Conservative bars investigative journalist from party conference

By Mark Curtis, Declassified UK, 1 October 2021

The Conservative Party has refused to grant investigative media outlet Declassified UK access to its annual conference, which will hold a session titled “Is free speech in peril?”

Declassified’s chief reporter Phil Miller will not be allowed into the ruling party’s gathering when it starts in Manchester on Sunday, the Conservative press office has decided.

The move has drawn condemnation from the National Union of Journalists (NUJ) and Reporters without Borders and comes weeks after Miller asked defence secretary Ben Wallace about UK relations with Saudi Arabia at an arms fair. 

Wallace was entertaining the Saudi ambassador to London, Prince Khalid Bin Bandar Al Saud, when Miller asked questions about the murder of journalist Jamal Khashoggi.

Refusing Declassified access to the party conference is the latest in a series of attempts to stifle its investigative reporting.

Last year the Ministry of Defence press office told Miller “we no longer deal with your publication” and blacklisted Declassified after it published a string of stories exposing British military support for Gulf dictatorships.

Wallace was later forced to apologise to parliament amid a backlash from press freedom groups and the Council of Europe.

Reacting to the latest ban on Declassified, Rebecca Vincent from media freedom group Reporters Without Borders said: “It’s concerning to hear of yet another example of Declassified being barred access, possibly in retaliation for their critical investigative reporting.” 

Vincent, who runs the watchdog’s UK bureau and its international campaigns for at-risk journalists in countries like Turkey and Azerbaijan, added: “Party conferences should be open to media scrutiny, particularly conferences of the party in government, and Declassified’s journalists have just as much of a right to cover these events as more mainstream media. Such actions only serve to weaken the climate for press freedom in the UK.”

NUJ general secretary Michelle Stanistreet also criticised the move, saying: “The NUJ would hope that the ruling party in government, with a stated aim to promote global press freedom, would accommodate a diversity of media outlets at their party conference.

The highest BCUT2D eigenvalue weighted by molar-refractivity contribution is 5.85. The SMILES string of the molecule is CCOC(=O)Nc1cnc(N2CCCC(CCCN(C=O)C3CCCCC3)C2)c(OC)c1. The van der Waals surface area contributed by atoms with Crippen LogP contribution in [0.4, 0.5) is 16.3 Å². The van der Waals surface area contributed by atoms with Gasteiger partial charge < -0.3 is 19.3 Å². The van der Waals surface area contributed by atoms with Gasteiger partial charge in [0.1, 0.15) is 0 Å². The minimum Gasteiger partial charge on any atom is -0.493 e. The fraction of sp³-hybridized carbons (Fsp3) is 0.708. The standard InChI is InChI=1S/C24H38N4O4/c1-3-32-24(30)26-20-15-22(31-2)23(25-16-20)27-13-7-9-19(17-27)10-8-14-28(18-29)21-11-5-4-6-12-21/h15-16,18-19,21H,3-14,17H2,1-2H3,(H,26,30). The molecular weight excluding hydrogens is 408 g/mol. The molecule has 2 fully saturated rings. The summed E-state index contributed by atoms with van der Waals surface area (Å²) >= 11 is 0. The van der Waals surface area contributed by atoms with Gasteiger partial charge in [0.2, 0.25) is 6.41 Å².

“While media access is discretional, all political parties should be accessible to all journalists. We would ask that the Conservative Party reconsider their decision to deny media access to Declassified.”

“Ready to collect”

Miller was initially told by the Conservative Party that his pass had been approved and “will be ready to collect” from a hotel in Manchester from today. 

A party press officer then emailed him to say: “Before we can approve your pass, we need your Authorising Editor to confirm that you will be attending to represent their media organisation…We cannot approve your media pass until we have that confirmation.”

As Declassified was preparing to send such a letter, Miller received another email from the Conservative Party press office now telling him: “Your application for a press pass has not been successful.”

When asked for an explanation, the Party said: “There was an administrative error on our system regarding collecting a pass. All passes to attend conference are at the discretion of the Conservative Party.”

It added: “We have limited space available and have made space available to media outlets that have attended before.” 

Declassified UK has not attended previous conferences because it was only launched in late 2019, after the last physical Conservative conference took place.

However, the bar on new media outlets attending does not appear to be applied consistently. Right-wing TV channel GB News has a stand at the event, despite only launching this year.

GB News journalists are also speaking at two fringe events, including one titled “Is free speech in peril?” Panelists at the event will discuss “how can free speech advocates defend the rights to speak, offend, and oppose, from those who set out to silence criticism”.

The conference will also see Conservative ministers rub shoulders with arms companies and lobbyists for foreign powers.

Wallace is hosting an invitation-only drinks reception with ADS, an aerospace industry pressure group, where guests can “meet with parliamentarians, elected representatives and party staff.” 

The defence secretary is also due to appear on a panel sponsored by arms exporter BAE Systems where he will discuss “future challenges in defence” with Sky News.

International trade secretary Anne–Marie Trevelyan will give an “exclusive interview” at the Conservative Home Marquee in an event sponsored by missile manufacturer Raytheon.

Both BAE and Raytheon are alleged to have supplied equipment that the Saudi air force has used to attack civilians in Yemen.

The conference will also see Britain’s new foreign secretary Liz Truss and the Israeli ambassador host a Conservative Friends of Israel reception with “canapés and drinks as we celebrate the thriving UK–Israel relationship.”

Chancellor Rishi Sunak will host a similar reception with diplomats from the Indian High Commission and former minister Liam Fox will hold a drinks session for Conservative Friends of America “to enhance the special relationship between the UK and the USA in all its forms.”